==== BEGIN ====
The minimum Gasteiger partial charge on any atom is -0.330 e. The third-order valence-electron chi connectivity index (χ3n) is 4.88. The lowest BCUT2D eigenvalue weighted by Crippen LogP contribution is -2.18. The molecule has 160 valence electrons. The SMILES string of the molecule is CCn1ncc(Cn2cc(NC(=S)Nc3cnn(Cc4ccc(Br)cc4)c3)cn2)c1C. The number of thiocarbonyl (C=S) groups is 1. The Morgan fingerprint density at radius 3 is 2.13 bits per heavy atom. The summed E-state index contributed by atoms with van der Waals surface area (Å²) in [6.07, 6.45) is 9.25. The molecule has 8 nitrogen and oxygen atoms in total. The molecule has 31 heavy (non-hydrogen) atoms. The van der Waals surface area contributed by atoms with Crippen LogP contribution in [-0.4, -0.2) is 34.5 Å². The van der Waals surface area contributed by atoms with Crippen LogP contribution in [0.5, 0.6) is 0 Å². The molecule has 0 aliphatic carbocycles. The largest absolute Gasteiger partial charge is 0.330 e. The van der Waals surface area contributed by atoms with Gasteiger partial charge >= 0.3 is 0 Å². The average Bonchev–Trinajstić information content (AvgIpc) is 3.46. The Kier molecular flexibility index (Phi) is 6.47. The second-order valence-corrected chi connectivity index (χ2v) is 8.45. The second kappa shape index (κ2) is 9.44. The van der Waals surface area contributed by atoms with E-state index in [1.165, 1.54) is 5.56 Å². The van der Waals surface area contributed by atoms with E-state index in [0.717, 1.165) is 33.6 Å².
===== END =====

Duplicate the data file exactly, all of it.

The minimum Gasteiger partial charge on any atom is -0.330 e. The third-order valence-electron chi connectivity index (χ3n) is 4.88. The lowest BCUT2D eigenvalue weighted by Crippen LogP contribution is -2.18. The molecule has 160 valence electrons. The SMILES string of the molecule is CCn1ncc(Cn2cc(NC(=S)Nc3cnn(Cc4ccc(Br)cc4)c3)cn2)c1C. The number of thiocarbonyl (C=S) groups is 1. The Morgan fingerprint density at radius 3 is 2.13 bits per heavy atom. The summed E-state index contributed by atoms with van der Waals surface area (Å²) in [6.07, 6.45) is 9.25. The molecule has 8 nitrogen and oxygen atoms in total. The molecule has 31 heavy (non-hydrogen) atoms. The van der Waals surface area contributed by atoms with Crippen LogP contribution in [-0.4, -0.2) is 34.5 Å². The van der Waals surface area contributed by atoms with Crippen LogP contribution in [0.5, 0.6) is 0 Å². The molecule has 0 aliphatic carbocycles. The largest absolute Gasteiger partial charge is 0.330 e. The van der Waals surface area contributed by atoms with Gasteiger partial charge >= 0.3 is 0 Å². The average Bonchev–Trinajstić information content (AvgIpc) is 3.46. The Kier molecular flexibility index (Phi) is 6.47. The second-order valence-corrected chi connectivity index (χ2v) is 8.45. The second kappa shape index (κ2) is 9.44. The van der Waals surface area contributed by atoms with E-state index in [1.165, 1.54) is 5.56 Å². The van der Waals surface area contributed by atoms with E-state index in [0.717, 1.165) is 33.6 Å².